Steve and Kathy Ledtke of Fort Gratiot were on board the Costa Concordia when it capsized. AP Photo, above; Port Huron Times Herald
(DETROIT FREE PRESS) - As St. Clair County's Steve and Kathy Ledtke hung in a lifeboat from the side of the Costa Concordia on Friday night, a beacon of light flickered from a hillside.
With the ship leaning precariously, they couldn't see shore. Sitting in a lifeboat packed with nearly double the people it was designed to carry, they waited to be lowered down into the cold, dark waters of the sea.
But over the top of the listing ship, Steve Ledke, a family physician from Fort Gratiot, saw lights from a house flickering up on the hill.
"You couldn't see the town," Steve Ledtke said this morning, safe at home with his wife, Kathryn, 53, a nurse and flight attendant for Pinnacle Airlines. But he choked back tears as he recalled the horror of that dark night. "But what you could see above the rocks...you were only a few hundred feet from shore. You wonder how this huge ocean liner could be a couple hundred feet from shore and not hit something. I was so happy, thinking, 'No one is going to die here.' "
The Ledtkes flew back to metro Detroit, arriving Monday night at Metro Airport. The pair, who enjoy traveling, had spent a couple of days exploring Rome before they boarded the Concordia on Friday, Steve Ledtke said today.
But as they sat at a round dining table at their late-seating dinner Friday night, the boat grounded off the coast of Italy.
Earlier, authorities had said 16 people were missing. But an Italian Coast Guard official, Marco Brusco, said late Monday that 25 passengers and four crew members were unaccounted for. He didn't explain the jump, but indicated 10 of the missing are Germans. Two Americans also are among the missing.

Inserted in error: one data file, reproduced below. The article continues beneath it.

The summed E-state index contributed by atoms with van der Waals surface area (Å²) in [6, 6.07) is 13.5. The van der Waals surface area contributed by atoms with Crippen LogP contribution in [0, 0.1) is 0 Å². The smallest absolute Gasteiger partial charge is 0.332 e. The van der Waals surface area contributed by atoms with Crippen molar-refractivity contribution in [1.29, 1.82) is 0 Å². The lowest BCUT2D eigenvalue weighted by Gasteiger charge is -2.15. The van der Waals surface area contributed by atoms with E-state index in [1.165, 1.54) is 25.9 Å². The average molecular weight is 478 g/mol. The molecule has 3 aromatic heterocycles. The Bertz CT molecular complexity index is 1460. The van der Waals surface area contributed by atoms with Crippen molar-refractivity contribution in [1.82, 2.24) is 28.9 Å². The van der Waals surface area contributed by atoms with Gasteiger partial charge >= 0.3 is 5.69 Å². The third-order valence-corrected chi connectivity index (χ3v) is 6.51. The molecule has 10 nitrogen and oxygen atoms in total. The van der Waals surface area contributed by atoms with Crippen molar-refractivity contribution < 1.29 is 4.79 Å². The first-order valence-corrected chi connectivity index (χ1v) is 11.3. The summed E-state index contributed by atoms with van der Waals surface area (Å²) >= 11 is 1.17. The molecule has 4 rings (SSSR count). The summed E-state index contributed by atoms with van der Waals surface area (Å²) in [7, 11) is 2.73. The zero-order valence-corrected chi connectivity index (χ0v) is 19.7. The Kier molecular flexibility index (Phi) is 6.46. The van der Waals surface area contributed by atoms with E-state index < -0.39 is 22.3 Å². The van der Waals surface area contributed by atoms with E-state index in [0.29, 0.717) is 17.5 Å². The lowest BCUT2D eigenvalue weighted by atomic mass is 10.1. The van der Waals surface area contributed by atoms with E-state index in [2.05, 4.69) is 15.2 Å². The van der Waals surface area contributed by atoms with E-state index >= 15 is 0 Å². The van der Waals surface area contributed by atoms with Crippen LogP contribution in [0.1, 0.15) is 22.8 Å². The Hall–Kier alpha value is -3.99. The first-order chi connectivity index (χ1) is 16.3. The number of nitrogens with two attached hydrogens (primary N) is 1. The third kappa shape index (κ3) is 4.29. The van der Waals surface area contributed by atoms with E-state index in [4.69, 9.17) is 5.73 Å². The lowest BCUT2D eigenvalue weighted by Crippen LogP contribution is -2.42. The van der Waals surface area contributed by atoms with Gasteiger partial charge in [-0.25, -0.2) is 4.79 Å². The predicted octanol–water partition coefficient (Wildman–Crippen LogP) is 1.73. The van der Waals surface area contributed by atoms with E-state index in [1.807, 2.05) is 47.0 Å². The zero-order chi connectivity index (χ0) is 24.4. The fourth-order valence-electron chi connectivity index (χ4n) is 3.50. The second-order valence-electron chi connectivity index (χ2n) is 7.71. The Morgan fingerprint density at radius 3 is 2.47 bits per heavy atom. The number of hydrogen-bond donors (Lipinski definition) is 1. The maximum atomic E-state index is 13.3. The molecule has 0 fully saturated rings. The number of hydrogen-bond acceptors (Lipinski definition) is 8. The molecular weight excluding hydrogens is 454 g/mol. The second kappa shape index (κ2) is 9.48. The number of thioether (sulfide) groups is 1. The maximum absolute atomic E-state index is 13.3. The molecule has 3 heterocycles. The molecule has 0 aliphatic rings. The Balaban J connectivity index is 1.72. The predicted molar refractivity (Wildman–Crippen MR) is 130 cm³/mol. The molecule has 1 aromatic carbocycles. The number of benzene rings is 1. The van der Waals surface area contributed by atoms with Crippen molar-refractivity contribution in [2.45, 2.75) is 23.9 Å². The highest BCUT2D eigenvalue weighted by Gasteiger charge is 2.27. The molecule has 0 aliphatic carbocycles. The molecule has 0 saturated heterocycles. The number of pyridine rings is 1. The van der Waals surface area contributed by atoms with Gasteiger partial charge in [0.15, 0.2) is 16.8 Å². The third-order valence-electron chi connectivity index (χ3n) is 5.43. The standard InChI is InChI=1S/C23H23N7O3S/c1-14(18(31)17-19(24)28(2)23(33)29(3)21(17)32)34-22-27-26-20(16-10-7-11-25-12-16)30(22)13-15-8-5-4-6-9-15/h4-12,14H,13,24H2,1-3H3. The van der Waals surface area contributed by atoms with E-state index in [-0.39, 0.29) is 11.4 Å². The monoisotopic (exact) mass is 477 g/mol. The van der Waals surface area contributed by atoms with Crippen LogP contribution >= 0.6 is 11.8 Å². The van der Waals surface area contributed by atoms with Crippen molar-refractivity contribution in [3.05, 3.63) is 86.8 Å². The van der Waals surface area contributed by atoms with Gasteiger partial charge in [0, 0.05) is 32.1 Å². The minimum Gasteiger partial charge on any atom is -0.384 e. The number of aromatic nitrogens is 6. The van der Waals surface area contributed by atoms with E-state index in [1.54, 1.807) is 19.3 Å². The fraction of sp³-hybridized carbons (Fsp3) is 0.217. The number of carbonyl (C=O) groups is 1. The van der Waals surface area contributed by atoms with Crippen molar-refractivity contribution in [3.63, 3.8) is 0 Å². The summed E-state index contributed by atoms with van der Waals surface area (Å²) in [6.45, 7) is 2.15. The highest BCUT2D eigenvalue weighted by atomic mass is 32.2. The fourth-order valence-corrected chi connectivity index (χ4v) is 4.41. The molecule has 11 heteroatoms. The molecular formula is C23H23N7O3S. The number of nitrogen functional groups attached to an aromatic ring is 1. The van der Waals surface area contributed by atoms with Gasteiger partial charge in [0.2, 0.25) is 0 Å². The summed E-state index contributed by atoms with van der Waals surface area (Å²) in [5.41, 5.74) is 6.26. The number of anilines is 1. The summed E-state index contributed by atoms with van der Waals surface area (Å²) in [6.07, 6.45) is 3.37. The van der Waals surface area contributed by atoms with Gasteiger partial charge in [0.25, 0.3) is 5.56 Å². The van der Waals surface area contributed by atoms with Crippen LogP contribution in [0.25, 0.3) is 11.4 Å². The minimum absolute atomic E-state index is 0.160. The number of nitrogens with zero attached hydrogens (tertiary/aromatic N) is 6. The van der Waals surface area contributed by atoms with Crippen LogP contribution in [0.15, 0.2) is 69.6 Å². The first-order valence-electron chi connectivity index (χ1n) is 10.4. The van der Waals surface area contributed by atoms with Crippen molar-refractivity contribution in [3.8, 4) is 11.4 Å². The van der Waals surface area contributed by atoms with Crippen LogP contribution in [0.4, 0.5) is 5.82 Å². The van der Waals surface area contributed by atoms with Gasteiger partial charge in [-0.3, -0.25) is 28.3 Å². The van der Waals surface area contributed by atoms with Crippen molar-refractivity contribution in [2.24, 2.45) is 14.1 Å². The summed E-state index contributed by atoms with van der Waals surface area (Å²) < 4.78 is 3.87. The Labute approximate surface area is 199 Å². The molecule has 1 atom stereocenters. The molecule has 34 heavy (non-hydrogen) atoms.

The two Americans have been identified by their family as Jerry Heil, 69, and his wife Barbara, 70, of White Bear Lake, Minn.
This morning, recalling the ordeal, Steve Ledtke confirmed earlier reports the grounding was like the Titanic.
"We heard and felt a big thud and it seemed to me almost immediately -- it could have been a minute or so --- the boat started listing," he said. "There's hundreds of people there; all the glasses are starting to drop to the floor and break. Then the tables started going to the left."
Still seated, Steve was pushed in his chair by the tables sliding en masse. Kathy, who was up, began to help falling elderly passengers grab a nearby railing as the floor began to tilt.
No ship workers were around, and a person on overhead speakers tried to calm passengers with claims of an electrical problem, Steve Ledtke said.
"To many of us, it seemed like the boat was going to go down, regardless of what they said overhead," Steve Ledtke said today. "Once things started happening, all the staff was gone - they disappeared."
The Ledtkes headed to a lifeboat, where they waited. Then another employee ordered them back onto the ship.
It was an hour and a half before they heard "abandon ship," Steve Ledtke said. "Once we opened it up again, it was almost like a stampede, like a panic after the abandon ship announcement," Steve Ledtke said. The boat was only supposed to carry 150 people. "It must have been 250 people in the boat.I thought we were just going to fall to the water there was so much weight. It jerked dramatically but then they lowered us to the water, and we headed to shore."
With their cell phones, wallet, purse and all personal items still in their cabin on the ship, the Ledtkes borrowed a cell phone to let their family -- including a daughter who lives in Berkley -- know they were OK.
The Associated Press contributed to this report.